Such celebrations can last up to three months and draw millions.
Covid Could Impact Latin America’s Carnivals
The famed Rio de Janeiro Carnival was a casualty of the Covid-19 pandemic in 2020, and it wasn’t alone. Other Latin American countries hold their own carnivals with food, music, dancing and the joy of embracing generations of tradition.
Whether they bounce back in 2021, the committees and governments that showcase their cultural heritages don’t plan to let old customs die.
Considered among the most joyous festivities in the world, Salvador de Bahia Carnival is titanic as well. There is no venue without music, costumes, and joy during the Carnival days.
The Carnival of Barranquilla, Colombia, is another massive event. It features folk dances, music and float parades led by traditional characters, including King Momo, María Moñitos and The Alligator Man. UNESCO inscribed the Carnival of Barranquilla on its list of the Intangible Heritage of Humanity in 2008.
During Carnival season, Colombia hosts simultaneous festivals.
“From 1886 and until today in Barranquilla, the Carnival becomes a point of encounter for the cultural expressions of the Colombian Caribbean,” said Lorena Ochoa Espinosa, a history teacher. “It is not very different from any other Latin American party. Deep down, everyone starts at a certain point in history with the same goal — party, music and fun.”
Every weekend from January through March 4, Argentina hosts its Carnival of Gualeguaychú, a province of the red land area close to Uruguay’s border. Also called Carnaval del País (the Country’s Carnival,) the festival holds a competition of costumes, floats and dance troupes that feature different topics.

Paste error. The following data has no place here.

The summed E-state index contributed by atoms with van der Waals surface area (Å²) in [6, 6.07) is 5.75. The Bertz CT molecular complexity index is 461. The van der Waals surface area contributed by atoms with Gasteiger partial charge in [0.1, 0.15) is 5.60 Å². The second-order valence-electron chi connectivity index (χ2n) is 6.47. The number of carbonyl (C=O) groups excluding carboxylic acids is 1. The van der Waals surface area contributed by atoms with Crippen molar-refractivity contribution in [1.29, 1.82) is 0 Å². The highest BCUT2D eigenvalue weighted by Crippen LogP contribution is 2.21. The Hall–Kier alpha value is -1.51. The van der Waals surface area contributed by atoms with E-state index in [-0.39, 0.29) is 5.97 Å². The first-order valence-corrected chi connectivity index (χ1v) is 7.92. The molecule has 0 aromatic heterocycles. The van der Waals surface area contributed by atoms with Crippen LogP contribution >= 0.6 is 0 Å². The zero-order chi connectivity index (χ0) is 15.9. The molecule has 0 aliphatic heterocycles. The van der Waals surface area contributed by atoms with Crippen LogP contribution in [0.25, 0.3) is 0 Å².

In Montevideo, Uruguay, 2,000 drums beat together in one of Latin America’s longest carnivals, spanning from January through March.
Mexico hosts a very traditional Carnival in Veracruz, considered among the participants as the “happiest in the world.” Attendees to the Carnival of Veracruz dance to marimbas and enjoy the comparsas (dance troupes,) floats, costumes, masks and food.
“The Carnival of Veracruz was born in a room of the Lonja Mercantil (a meeting place for the elites),” said Ricardo Cañas Montalvo, a historian from Veracruz. “The old building still exists in the city’s historic center. After the Revolution, the merchants agreed to create a celebration that would gather locals and foreigners. The Carnival began as an economic project, which is how it works to this day, although yes, with many parties.”
The Carnival of Veracruz is a massive event where people can enjoy the world’s largest Arroz a la Tumbada (red rice with seafood.) Chefs and attendees taste it with great pride.
The Arica Carnival in Chile features indigenous dances of the Andean culture, with thousands of traditional dancers who parade, showing off their best moves. Natives from Chile, Bolivia and Peru share these dances. During the Carnival, people enjoy traditional dishes as well.
Bolivia and Peru also have their festivals. In Bolivia, the Carnival of Oruro lasts four days, enough to lift the spirits of its participants. Pagan and religious rituals intermingle. So do pre-Hispanic and religious traditions — especially with the Virgen del Socavón, the patron saint of Bolivian culture.
Carnivals in Peru blend Aymara, Quechua and mestizo elements. Each day of the week, Peruvians perform a different ritual.
Ecuador prepares in advance for the Guaranda Carnival, a party that includes foam and water wars, dancing, singing, food and costumes.
Paraguay’s and Dominican Republic’s meat festivals are carnivals that date back more than a century. The Carnival of Encarnación — the largest in Paraguay — celebrates to the rhythm of batucada, salsa and samba.
The Santo Domingo Carnival in the Dominican Republic features the Diablo Cojuelo, a character at the heart of the party. Dominicans also celebrate their Independence during Carnival.
(Translated and edited by Gabriela Olmos. Edited by Matthew B. Hall)